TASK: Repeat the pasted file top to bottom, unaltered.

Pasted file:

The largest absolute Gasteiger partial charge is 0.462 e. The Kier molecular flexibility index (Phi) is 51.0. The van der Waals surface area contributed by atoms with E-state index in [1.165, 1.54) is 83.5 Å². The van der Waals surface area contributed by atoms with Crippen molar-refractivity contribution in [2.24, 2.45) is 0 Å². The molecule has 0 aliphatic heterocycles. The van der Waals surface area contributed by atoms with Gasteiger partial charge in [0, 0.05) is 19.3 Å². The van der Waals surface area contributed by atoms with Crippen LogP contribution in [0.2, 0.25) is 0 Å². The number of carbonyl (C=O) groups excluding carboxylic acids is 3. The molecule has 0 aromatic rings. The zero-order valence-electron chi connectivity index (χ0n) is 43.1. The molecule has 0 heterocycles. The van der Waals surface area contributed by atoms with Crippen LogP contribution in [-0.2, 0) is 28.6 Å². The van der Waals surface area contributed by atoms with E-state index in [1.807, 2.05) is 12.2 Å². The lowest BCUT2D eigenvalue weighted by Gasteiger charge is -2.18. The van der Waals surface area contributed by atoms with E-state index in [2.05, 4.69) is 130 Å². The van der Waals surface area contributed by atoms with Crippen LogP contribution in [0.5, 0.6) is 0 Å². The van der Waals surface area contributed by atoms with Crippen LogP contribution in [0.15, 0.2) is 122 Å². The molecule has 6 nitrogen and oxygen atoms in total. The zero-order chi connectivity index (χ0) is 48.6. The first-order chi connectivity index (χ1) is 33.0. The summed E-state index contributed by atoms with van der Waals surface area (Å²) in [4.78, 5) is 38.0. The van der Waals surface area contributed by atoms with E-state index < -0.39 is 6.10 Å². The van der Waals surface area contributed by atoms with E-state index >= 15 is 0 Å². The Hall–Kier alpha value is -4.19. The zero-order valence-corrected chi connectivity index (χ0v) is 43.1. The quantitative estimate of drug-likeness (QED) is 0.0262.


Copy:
The largest absolute Gasteiger partial charge is 0.462 e. The Kier molecular flexibility index (Phi) is 51.0. The van der Waals surface area contributed by atoms with E-state index in [1.165, 1.54) is 83.5 Å². The van der Waals surface area contributed by atoms with Crippen molar-refractivity contribution in [2.24, 2.45) is 0 Å². The molecule has 0 aliphatic heterocycles. The van der Waals surface area contributed by atoms with Gasteiger partial charge in [0, 0.05) is 19.3 Å². The van der Waals surface area contributed by atoms with Crippen LogP contribution in [0.2, 0.25) is 0 Å². The number of carbonyl (C=O) groups excluding carboxylic acids is 3. The molecule has 0 aromatic rings. The zero-order valence-electron chi connectivity index (χ0n) is 43.1. The molecule has 0 heterocycles. The van der Waals surface area contributed by atoms with Crippen LogP contribution in [-0.2, 0) is 28.6 Å². The van der Waals surface area contributed by atoms with E-state index in [1.807, 2.05) is 12.2 Å². The lowest BCUT2D eigenvalue weighted by Gasteiger charge is -2.18. The van der Waals surface area contributed by atoms with E-state index in [2.05, 4.69) is 130 Å². The van der Waals surface area contributed by atoms with Crippen LogP contribution in [0.5, 0.6) is 0 Å². The van der Waals surface area contributed by atoms with Crippen LogP contribution in [0.15, 0.2) is 122 Å². The molecule has 6 nitrogen and oxygen atoms in total. The zero-order chi connectivity index (χ0) is 48.6. The first-order chi connectivity index (χ1) is 33.0. The summed E-state index contributed by atoms with van der Waals surface area (Å²) in [4.78, 5) is 38.0. The van der Waals surface area contributed by atoms with E-state index < -0.39 is 6.10 Å². The van der Waals surface area contributed by atoms with E-state index >= 15 is 0 Å². The Hall–Kier alpha value is -4.19. The zero-order valence-corrected chi connectivity index (χ0v) is 43.1. The quantitative estimate of drug-likeness (QED) is 0.0262.